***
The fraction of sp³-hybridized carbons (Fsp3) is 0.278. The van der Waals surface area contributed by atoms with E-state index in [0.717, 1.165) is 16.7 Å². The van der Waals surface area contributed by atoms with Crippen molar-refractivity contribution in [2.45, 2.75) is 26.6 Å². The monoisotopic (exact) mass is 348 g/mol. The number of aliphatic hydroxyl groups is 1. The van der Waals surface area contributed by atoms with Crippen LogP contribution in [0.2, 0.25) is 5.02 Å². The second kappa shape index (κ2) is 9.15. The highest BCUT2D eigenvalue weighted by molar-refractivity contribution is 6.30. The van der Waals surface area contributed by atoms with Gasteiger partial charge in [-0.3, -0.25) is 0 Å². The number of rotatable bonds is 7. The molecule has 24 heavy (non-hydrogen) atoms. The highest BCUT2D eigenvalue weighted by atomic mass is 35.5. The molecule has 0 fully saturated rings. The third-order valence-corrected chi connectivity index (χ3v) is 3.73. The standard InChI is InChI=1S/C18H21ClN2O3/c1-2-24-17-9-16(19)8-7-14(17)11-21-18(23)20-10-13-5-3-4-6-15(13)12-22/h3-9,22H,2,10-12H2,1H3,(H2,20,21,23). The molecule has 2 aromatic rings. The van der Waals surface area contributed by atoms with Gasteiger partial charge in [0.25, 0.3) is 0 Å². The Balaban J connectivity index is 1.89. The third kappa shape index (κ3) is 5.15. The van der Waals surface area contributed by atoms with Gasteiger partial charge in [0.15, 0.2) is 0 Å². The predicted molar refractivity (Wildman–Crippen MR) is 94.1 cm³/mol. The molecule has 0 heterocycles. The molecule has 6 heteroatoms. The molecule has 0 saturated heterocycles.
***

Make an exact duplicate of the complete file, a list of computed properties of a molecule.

The fraction of sp³-hybridized carbons (Fsp3) is 0.278. The van der Waals surface area contributed by atoms with E-state index in [0.717, 1.165) is 16.7 Å². The van der Waals surface area contributed by atoms with Crippen molar-refractivity contribution in [2.45, 2.75) is 26.6 Å². The monoisotopic (exact) mass is 348 g/mol. The number of aliphatic hydroxyl groups is 1. The van der Waals surface area contributed by atoms with Crippen LogP contribution in [0.2, 0.25) is 5.02 Å². The second kappa shape index (κ2) is 9.15. The highest BCUT2D eigenvalue weighted by molar-refractivity contribution is 6.30. The van der Waals surface area contributed by atoms with Gasteiger partial charge in [-0.3, -0.25) is 0 Å². The number of rotatable bonds is 7. The molecule has 24 heavy (non-hydrogen) atoms. The highest BCUT2D eigenvalue weighted by atomic mass is 35.5. The molecule has 0 fully saturated rings. The third-order valence-corrected chi connectivity index (χ3v) is 3.73. The standard InChI is InChI=1S/C18H21ClN2O3/c1-2-24-17-9-16(19)8-7-14(17)11-21-18(23)20-10-13-5-3-4-6-15(13)12-22/h3-9,22H,2,10-12H2,1H3,(H2,20,21,23). The molecule has 2 aromatic rings. The van der Waals surface area contributed by atoms with Gasteiger partial charge in [0.25, 0.3) is 0 Å². The Balaban J connectivity index is 1.89. The third kappa shape index (κ3) is 5.15. The van der Waals surface area contributed by atoms with Gasteiger partial charge in [0.15, 0.2) is 0 Å². The predicted molar refractivity (Wildman–Crippen MR) is 94.1 cm³/mol. The molecule has 0 heterocycles. The molecule has 6 heteroatoms. The molecule has 0 saturated heterocycles.